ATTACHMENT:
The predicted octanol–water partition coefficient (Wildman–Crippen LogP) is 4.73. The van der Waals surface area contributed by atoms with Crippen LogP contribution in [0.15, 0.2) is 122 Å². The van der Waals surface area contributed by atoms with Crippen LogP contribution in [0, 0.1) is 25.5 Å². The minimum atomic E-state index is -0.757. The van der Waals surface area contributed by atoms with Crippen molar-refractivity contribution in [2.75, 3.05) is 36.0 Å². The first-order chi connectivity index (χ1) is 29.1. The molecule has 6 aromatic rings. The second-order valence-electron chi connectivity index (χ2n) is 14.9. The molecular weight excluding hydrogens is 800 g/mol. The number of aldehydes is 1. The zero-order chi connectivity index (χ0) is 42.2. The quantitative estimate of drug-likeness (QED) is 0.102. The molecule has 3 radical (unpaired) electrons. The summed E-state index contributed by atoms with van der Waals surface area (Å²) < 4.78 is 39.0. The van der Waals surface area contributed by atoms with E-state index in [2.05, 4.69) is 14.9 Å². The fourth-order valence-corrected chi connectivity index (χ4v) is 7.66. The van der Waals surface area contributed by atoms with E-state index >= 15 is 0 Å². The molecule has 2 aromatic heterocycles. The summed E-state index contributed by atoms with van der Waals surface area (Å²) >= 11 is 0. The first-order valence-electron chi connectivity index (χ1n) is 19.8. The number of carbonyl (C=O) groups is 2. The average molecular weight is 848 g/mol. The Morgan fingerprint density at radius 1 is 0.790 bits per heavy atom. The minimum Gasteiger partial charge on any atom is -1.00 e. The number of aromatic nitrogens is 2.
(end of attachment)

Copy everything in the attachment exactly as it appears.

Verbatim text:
The predicted octanol–water partition coefficient (Wildman–Crippen LogP) is 4.73. The van der Waals surface area contributed by atoms with Crippen LogP contribution in [0.15, 0.2) is 122 Å². The van der Waals surface area contributed by atoms with Crippen LogP contribution in [0, 0.1) is 25.5 Å². The minimum atomic E-state index is -0.757. The van der Waals surface area contributed by atoms with Crippen molar-refractivity contribution in [2.75, 3.05) is 36.0 Å². The first-order chi connectivity index (χ1) is 29.1. The molecule has 6 aromatic rings. The second-order valence-electron chi connectivity index (χ2n) is 14.9. The molecular weight excluding hydrogens is 800 g/mol. The number of aldehydes is 1. The zero-order chi connectivity index (χ0) is 42.2. The quantitative estimate of drug-likeness (QED) is 0.102. The molecule has 3 radical (unpaired) electrons. The summed E-state index contributed by atoms with van der Waals surface area (Å²) < 4.78 is 39.0. The van der Waals surface area contributed by atoms with E-state index in [2.05, 4.69) is 14.9 Å². The fourth-order valence-corrected chi connectivity index (χ4v) is 7.66. The van der Waals surface area contributed by atoms with E-state index >= 15 is 0 Å². The molecule has 2 aromatic heterocycles. The summed E-state index contributed by atoms with van der Waals surface area (Å²) >= 11 is 0. The first-order valence-electron chi connectivity index (χ1n) is 19.8. The number of carbonyl (C=O) groups is 2. The average molecular weight is 848 g/mol. The Morgan fingerprint density at radius 1 is 0.790 bits per heavy atom. The minimum Gasteiger partial charge on any atom is -1.00 e. The number of aromatic nitrogens is 2.